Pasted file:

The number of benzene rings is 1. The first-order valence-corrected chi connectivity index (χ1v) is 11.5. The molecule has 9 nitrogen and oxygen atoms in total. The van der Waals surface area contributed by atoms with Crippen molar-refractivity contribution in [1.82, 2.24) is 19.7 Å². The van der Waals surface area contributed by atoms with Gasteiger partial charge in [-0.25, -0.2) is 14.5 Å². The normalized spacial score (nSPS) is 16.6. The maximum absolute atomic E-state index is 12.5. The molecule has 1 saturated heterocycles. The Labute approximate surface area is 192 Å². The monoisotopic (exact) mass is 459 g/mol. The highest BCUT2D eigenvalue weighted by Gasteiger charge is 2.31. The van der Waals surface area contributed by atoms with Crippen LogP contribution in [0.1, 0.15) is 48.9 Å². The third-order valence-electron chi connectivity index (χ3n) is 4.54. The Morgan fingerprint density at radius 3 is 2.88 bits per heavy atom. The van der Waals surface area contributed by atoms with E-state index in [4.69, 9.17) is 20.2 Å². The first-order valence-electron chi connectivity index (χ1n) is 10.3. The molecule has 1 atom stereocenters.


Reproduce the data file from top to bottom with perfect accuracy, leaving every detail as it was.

The number of benzene rings is 1. The first-order valence-corrected chi connectivity index (χ1v) is 11.5. The molecule has 9 nitrogen and oxygen atoms in total. The van der Waals surface area contributed by atoms with Crippen molar-refractivity contribution in [1.82, 2.24) is 19.7 Å². The van der Waals surface area contributed by atoms with Gasteiger partial charge in [-0.25, -0.2) is 14.5 Å². The normalized spacial score (nSPS) is 16.6. The maximum absolute atomic E-state index is 12.5. The molecule has 1 saturated heterocycles. The Labute approximate surface area is 192 Å². The monoisotopic (exact) mass is 459 g/mol. The highest BCUT2D eigenvalue weighted by Gasteiger charge is 2.31. The van der Waals surface area contributed by atoms with Crippen LogP contribution in [0.1, 0.15) is 48.9 Å². The third-order valence-electron chi connectivity index (χ3n) is 4.54. The Morgan fingerprint density at radius 3 is 2.88 bits per heavy atom. The van der Waals surface area contributed by atoms with E-state index in [4.69, 9.17) is 20.2 Å². The first-order valence-electron chi connectivity index (χ1n) is 10.3. The molecule has 1 atom stereocenters.